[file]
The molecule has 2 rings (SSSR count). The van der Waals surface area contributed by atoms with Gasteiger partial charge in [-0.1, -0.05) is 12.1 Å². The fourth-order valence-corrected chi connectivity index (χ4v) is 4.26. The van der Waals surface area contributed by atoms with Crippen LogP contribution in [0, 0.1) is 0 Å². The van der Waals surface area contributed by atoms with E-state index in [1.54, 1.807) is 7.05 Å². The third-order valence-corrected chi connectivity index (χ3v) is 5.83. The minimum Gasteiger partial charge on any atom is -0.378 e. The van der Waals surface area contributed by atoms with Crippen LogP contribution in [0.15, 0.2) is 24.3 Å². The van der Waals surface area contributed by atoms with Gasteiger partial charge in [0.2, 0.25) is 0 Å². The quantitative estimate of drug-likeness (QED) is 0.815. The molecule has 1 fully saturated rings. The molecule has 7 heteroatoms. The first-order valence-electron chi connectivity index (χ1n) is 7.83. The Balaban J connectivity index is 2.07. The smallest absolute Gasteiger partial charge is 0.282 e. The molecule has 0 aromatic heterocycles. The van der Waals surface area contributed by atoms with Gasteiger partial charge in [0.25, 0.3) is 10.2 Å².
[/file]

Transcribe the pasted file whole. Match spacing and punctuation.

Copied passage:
The molecule has 2 rings (SSSR count). The van der Waals surface area contributed by atoms with Gasteiger partial charge in [-0.1, -0.05) is 12.1 Å². The fourth-order valence-corrected chi connectivity index (χ4v) is 4.26. The van der Waals surface area contributed by atoms with Crippen LogP contribution in [0, 0.1) is 0 Å². The van der Waals surface area contributed by atoms with E-state index in [1.54, 1.807) is 7.05 Å². The third-order valence-corrected chi connectivity index (χ3v) is 5.83. The minimum Gasteiger partial charge on any atom is -0.378 e. The van der Waals surface area contributed by atoms with Crippen LogP contribution in [0.15, 0.2) is 24.3 Å². The van der Waals surface area contributed by atoms with Gasteiger partial charge in [0.2, 0.25) is 0 Å². The quantitative estimate of drug-likeness (QED) is 0.815. The molecule has 1 fully saturated rings. The molecule has 7 heteroatoms. The first-order valence-electron chi connectivity index (χ1n) is 7.83. The Balaban J connectivity index is 2.07. The smallest absolute Gasteiger partial charge is 0.282 e. The molecule has 0 aromatic heterocycles. The van der Waals surface area contributed by atoms with Gasteiger partial charge in [0.25, 0.3) is 10.2 Å².